The nutrition-labeling mandate requiring restaurant chains to post calorie counts alongside menu items began a few years ago in New York City, and has spread to places like Massachusetts, California, Seattle, Portland and other areas. The impetus for these calorie count laws — despite opposition by restaurant and retail trade groups — was to battle the alarming obesity rates that plague the nation.
According to the Journal of the American Dietetic Association, a study of major chain restaurants found 29 quick-serve and sit-down restaurant foods averaged 18 percent more of the stated caloric values on menus. Additionally, frozen grocery store dinners had eight per cent more calories than the labels stated.
The study makes the startling revelation that “some individual restaurant items contained up to 200% of stated values and, in addition, free side dishes increased provided energy to an average of 245% of stated values for the entrees they accompanied.” In other words, side dishes at some restaurants had more calories than the entrees!
Julie Deardorff with the Chicago Tribune astutely points out that Susan Roberts, the research study’s lead lead investigator, came up with the idea for the study after a first-hand experience while researching her new book, The ‘I’ Diet, an instinctual approach to eating. When she cooked at home she lost weight. But when she ate the “same meals” at restaurants, she lost nothing.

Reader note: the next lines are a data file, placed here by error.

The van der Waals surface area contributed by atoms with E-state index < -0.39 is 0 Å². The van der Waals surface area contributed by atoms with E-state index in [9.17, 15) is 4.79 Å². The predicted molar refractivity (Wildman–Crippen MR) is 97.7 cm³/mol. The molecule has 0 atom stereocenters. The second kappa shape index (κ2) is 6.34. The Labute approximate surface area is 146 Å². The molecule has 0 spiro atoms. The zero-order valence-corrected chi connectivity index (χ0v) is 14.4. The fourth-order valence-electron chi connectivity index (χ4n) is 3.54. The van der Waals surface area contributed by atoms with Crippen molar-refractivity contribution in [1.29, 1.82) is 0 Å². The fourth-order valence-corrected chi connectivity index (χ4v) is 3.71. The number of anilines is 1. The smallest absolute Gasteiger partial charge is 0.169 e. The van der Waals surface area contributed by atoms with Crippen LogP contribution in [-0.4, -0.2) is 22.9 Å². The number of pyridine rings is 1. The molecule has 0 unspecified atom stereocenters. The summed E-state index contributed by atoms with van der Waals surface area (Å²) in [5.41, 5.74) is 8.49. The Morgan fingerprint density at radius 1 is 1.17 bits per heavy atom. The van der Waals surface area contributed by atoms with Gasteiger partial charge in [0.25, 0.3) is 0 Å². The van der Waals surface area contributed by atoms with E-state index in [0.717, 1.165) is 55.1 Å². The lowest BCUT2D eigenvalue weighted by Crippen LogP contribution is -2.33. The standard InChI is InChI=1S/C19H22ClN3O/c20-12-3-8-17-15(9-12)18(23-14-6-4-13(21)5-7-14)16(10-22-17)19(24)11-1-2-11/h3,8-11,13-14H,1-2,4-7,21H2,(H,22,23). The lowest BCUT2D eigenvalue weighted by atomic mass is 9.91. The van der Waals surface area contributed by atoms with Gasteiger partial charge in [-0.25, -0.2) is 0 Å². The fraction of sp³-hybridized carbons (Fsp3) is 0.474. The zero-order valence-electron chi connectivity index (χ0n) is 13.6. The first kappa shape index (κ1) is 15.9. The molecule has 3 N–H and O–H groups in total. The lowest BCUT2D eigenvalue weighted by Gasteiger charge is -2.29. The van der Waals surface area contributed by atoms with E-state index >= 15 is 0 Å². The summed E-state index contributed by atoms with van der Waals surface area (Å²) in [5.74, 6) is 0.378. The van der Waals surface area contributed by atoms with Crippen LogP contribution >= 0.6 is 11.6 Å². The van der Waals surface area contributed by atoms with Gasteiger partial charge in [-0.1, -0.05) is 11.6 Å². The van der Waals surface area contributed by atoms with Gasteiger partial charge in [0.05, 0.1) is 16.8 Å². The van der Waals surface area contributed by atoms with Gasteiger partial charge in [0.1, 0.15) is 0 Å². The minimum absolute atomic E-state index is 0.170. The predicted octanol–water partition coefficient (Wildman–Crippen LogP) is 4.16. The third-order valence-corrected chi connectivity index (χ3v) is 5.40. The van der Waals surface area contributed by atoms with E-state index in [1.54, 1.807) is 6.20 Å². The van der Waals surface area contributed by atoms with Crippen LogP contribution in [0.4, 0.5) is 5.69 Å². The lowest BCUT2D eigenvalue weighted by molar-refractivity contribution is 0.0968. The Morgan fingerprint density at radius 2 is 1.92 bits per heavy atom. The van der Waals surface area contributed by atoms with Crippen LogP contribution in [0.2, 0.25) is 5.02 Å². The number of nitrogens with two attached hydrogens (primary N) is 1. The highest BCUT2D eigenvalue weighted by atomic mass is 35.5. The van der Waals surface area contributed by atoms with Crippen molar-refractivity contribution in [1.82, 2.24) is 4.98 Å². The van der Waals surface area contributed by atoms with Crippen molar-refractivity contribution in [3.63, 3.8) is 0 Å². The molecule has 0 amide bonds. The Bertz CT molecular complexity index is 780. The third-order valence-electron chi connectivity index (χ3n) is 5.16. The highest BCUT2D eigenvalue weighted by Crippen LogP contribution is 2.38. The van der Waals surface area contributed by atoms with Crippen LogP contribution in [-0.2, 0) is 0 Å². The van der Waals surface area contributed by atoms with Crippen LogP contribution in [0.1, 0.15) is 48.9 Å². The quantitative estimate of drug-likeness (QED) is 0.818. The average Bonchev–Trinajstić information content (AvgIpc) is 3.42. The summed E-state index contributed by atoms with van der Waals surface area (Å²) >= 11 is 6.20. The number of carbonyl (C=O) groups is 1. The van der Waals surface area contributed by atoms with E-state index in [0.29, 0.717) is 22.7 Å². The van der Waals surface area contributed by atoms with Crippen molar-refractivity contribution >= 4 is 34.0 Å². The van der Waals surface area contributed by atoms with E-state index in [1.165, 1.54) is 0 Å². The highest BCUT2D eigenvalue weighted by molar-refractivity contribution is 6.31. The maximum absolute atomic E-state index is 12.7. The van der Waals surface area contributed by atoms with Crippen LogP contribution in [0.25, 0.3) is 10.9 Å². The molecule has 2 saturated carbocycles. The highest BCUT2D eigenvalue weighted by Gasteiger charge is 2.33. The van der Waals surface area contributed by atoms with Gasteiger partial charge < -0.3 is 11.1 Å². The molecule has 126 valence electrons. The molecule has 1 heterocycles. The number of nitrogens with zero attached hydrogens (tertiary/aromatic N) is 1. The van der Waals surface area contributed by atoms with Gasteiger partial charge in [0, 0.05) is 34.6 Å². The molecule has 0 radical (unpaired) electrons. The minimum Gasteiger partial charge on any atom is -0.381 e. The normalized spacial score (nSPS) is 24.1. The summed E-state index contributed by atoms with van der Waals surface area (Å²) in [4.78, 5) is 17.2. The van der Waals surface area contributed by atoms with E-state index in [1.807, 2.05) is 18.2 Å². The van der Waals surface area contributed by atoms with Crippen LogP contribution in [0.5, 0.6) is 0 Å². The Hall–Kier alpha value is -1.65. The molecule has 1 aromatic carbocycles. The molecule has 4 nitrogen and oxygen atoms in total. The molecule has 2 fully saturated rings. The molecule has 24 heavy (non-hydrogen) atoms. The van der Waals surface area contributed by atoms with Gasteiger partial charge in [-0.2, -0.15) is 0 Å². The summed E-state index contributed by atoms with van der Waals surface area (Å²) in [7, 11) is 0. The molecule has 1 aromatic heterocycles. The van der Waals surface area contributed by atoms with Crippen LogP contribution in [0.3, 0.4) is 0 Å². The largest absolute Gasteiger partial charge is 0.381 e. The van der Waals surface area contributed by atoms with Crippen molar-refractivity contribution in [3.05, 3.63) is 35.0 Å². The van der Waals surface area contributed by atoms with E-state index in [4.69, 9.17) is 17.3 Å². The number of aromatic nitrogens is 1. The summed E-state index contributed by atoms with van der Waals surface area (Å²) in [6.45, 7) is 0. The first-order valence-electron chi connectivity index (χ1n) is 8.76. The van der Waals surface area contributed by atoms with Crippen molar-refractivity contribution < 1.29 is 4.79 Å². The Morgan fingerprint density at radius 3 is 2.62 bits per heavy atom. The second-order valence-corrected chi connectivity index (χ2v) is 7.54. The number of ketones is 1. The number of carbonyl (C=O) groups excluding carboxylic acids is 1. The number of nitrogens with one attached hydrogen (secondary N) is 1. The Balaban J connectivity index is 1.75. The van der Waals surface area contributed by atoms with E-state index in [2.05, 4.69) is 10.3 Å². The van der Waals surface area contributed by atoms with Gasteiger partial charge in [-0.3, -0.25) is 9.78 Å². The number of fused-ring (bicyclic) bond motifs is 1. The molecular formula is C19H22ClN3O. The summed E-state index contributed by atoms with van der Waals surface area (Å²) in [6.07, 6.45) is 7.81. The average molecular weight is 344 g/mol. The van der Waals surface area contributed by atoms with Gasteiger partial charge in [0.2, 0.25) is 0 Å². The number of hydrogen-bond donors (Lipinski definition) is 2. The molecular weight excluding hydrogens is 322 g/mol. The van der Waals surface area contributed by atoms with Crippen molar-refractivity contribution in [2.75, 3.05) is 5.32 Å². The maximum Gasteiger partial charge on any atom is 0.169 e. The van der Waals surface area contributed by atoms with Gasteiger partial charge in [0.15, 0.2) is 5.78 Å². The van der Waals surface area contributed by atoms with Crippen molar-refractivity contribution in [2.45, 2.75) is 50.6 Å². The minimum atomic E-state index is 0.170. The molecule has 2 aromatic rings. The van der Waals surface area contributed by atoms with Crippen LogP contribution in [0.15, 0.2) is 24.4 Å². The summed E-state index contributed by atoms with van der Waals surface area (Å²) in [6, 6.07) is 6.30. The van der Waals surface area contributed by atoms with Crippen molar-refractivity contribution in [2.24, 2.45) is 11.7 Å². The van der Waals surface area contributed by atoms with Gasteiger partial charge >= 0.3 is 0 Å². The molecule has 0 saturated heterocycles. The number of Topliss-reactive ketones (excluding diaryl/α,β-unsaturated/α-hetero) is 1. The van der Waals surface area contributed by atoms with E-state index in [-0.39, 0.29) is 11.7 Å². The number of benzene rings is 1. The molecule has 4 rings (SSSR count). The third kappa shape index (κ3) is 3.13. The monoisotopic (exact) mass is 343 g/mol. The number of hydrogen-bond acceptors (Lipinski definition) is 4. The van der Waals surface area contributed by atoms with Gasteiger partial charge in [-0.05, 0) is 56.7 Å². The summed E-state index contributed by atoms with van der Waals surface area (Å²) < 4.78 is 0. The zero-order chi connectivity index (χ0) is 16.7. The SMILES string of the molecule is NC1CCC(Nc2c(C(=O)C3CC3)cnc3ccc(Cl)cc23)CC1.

“Dieting all day and losing no weight was very frustrating,” she said. “So when we saw restaurants and supermarkets really do give you more calories, I adjusted my no-cook menus to make them work.”
We recently reported that beginning this year over five thousand Sacramento county restaurants have banned artificial trans fats in restaurant food. The law was signed by Governor Schwarzenegger and will slowly phase out the use of trans fats in all California restaurants with the full effect of the ban effective on January 1, 2011.
But in view of the study cited above, California residents may never know if restaurants actually comply with the ban. Unless follow-up studies — similar to the one conducted by the Journal of the American Dietetic Association — are performed to guarantee compliance, there’s no way to enforce any of these legislative measures in the food service industry.